Bzzzzzzzzzzzzzz … mmmmmmmmm … oh … oh … oh … oh …

morgan screamingo2h Bzzzzzzzzzzzzzz ... mmmmmmmmm ... oh ... oh ... oh ... oh ...“I would love it if a guy pulled out one of those, because then it would show that he’s aware of my pleasure. I think it’s a considerate gesture,” said Kate, a 28-year-old publicist with shoulder-length brunet hair.

Eleanor, 26, a lithe blond fashion writer, lamented: “They’re really hard to turn on once everything gets slippery. We spent a good five minutes trying to turn the thing on before we finally gave up!”

And Harriet, a 31-year-old Southern blond with bangs who works at the United Nations—all the names for this piece have been changed—was elated to share her recent discovery with a friend. “Oh, my God, oh, my God,” she shrieked on the street when they met. “Have you ever heard about the vibrating ring? It’s a little a ring that goes on the penis and at the top there’s a tiny little vibrator and when you’re having sex it touches right on your clitoris and it’s amaaazing.”

Her friend, also 31, who works in fashion, was confused. “You mean a cock ring?”

“No—it’s a little ring and it has a little tiny battery,” Harriet explained. The two young women went in search of a sex shop.

They needn’t have bothered. Any Duane Reade could have sold them the apparatus—discreetly packaged to look exactly like a box of condoms, save for the fine print, and openly displayed among the rainbow-colored racks of condoms for sale throughout the city’s pharmacies and many grocery stores.

The price of the Trojan brand of vibrating ring—$9.95 for a box containing one ring and one optional condom thrown in for good measure—has recently hurled the rascally ring within the orbit of many a New York gal’s weekly Duane Reade run, tossed into the basket along with the lip gloss, Crest White Strips, Us Weekly and Vitamin Water. “Oh, that’s not a weird product at all,” said a friendly employee at the Duane Reade on Broadway and 18th Street, when asked about the vibrating rings. “It’s pretty popular as far as I can tell.”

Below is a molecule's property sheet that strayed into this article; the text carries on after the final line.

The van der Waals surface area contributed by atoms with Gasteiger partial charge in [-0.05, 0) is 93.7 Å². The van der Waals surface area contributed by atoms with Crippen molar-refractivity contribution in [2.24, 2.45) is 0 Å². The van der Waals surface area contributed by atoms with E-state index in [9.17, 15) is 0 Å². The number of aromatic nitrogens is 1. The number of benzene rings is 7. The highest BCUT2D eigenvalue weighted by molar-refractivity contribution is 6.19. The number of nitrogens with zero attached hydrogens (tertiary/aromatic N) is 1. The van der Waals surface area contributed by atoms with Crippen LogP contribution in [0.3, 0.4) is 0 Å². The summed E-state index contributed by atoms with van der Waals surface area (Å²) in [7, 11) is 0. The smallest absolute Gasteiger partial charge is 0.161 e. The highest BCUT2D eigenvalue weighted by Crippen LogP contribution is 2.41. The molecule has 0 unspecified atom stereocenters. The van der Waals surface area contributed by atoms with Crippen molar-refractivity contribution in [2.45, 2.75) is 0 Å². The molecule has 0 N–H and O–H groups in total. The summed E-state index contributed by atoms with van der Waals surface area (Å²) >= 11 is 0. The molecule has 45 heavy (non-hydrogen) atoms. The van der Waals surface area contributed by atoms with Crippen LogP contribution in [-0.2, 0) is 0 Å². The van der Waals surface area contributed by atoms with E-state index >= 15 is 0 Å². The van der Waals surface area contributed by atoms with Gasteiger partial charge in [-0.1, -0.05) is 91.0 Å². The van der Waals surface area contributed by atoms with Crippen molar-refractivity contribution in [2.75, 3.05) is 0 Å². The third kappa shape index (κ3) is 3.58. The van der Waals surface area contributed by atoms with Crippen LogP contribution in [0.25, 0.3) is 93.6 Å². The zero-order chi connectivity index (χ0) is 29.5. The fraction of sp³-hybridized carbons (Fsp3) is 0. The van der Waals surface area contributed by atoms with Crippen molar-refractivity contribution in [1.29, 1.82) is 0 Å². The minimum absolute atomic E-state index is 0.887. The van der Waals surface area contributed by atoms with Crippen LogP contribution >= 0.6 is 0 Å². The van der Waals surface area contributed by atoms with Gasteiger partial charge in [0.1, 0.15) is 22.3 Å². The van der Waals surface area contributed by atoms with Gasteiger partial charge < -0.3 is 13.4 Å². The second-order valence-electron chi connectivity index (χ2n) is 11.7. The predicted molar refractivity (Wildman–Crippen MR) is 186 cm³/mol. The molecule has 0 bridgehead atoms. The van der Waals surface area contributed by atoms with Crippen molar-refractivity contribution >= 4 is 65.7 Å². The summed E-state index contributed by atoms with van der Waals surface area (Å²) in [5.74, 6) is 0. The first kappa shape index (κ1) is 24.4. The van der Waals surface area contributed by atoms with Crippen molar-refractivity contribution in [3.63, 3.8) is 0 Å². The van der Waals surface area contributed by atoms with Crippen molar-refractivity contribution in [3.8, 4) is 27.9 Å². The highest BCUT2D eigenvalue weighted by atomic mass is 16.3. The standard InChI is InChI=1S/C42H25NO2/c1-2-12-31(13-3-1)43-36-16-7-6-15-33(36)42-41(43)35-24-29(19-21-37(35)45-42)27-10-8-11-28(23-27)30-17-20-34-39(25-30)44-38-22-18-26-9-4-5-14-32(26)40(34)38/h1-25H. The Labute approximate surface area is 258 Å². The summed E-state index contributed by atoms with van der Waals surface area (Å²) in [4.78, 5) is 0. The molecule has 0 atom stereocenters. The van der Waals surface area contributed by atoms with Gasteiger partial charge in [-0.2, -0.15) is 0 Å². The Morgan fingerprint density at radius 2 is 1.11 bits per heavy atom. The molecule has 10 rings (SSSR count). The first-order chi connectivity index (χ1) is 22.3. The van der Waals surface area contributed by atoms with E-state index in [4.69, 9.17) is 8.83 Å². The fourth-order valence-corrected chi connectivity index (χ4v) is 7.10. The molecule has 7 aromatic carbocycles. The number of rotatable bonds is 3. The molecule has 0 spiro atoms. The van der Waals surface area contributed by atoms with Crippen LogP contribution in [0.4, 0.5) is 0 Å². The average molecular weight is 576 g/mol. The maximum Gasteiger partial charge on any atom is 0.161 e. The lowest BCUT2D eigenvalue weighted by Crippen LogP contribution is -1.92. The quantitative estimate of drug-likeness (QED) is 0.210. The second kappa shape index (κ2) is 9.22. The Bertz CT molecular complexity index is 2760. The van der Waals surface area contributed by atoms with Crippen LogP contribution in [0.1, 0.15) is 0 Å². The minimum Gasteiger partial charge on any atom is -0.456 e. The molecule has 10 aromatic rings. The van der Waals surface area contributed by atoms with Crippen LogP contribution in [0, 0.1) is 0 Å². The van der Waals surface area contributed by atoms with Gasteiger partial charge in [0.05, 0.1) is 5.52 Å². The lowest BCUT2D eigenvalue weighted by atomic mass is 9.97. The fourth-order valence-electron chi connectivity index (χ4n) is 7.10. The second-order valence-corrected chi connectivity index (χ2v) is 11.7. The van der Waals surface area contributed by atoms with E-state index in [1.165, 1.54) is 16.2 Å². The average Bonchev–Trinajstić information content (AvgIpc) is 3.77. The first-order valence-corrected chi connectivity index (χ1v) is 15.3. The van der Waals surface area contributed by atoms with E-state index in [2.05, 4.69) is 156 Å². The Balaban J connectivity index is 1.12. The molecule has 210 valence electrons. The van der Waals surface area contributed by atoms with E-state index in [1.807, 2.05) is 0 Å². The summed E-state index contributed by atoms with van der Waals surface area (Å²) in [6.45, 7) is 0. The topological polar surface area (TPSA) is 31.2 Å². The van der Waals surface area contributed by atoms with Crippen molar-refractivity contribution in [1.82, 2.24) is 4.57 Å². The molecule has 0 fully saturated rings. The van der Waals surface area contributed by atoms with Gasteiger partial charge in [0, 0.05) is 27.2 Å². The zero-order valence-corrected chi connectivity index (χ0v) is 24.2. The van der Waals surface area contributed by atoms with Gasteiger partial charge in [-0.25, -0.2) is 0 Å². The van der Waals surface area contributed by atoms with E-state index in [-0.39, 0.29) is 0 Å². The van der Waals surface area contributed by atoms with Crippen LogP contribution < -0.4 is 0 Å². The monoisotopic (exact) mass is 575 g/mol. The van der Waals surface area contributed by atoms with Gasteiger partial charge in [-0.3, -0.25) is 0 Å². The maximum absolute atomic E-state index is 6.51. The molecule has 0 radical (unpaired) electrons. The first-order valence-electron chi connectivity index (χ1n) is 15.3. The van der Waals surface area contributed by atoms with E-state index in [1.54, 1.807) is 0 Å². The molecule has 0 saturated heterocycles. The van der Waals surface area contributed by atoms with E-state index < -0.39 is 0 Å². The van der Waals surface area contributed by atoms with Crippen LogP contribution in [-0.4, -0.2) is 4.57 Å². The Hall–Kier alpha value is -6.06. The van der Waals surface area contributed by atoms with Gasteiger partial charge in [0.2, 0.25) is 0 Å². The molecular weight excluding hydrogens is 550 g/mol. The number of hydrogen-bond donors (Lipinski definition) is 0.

Indeed. According to Jim Daniels, vice president of marketing at Trojan Brand Condoms, sales at New York City Duane Reade stores of the Trojan vibrating ring—the regular, the higher voltage “Extra Intense,” the “Duo,” the “Magnum,” and an “Elexa” model packaged in a more feminine box—are up 46 percent since 2006. Sales of the product at New York City grocery stores are up 115 percent. (Other condom companies—LifeStyle, Durex—also sell their own versions of the vibrating ring.)

Nationwide, according to Trojan, sales of the rings grew 74 percent last year, to 750,000. (Mr. Daniels said he doled out bronze replicas to each member of the development team to commemorate the launch.) Trojan concentrated its initial campaign on Manhattan, and two years later, sales in the city still skew slightly higher than elsewhere in the country.

It should come as no surprise: After Sex and the City, New York women are far less squeamish about laying down cash for some electric bugaloo. Whether the fellas are as eager to drop 10 bucks on a device that is meant to be worn like a cheap bow tie on the base of one’s love warrior during the act and serves to increase the female partner’s pleasure is an open question. After all, men can get edgy about electricity “down there,” even if it’s just coming from a small battery. The prospect of jolting one’s Jimmy in the process could prove a hurdle to some. And visually, both men and women tend to agree, the product is hardly arousing: a latex ring adorned with one or two tiny, barrel-shaped vibrators, covered in stubby rubber tentacles.

So—is it a buzzkill, or a buzzthrill?

At a Christmas party on the Upper East Side last December, the aforementioned object of female desire was one of the last gifts left standing in a game of Secret Santa. There it was, next to a mini-bottle of Jägermeister: a vibrating cock ring.

“I had told everyone about how it doesn’t work,” said Neel, a 24-year-old writer who was at the party and clearly felt the need to stand up for his own, old-fashioned, unvibrating manhood. “I said that there was no effect. It didn’t do anything and just made you feel silly.”

A young woman nevertheless opened the box and unwrapped one of the little gummy prosthetics. She held it up, turned it on.

Bzzzzzzzzz.

Everyone watched as the mechanical beast writhed about on a table like a wounded moth.

“They seemed intrigued, but slightly disturbed,” said Neel of the women in attendance.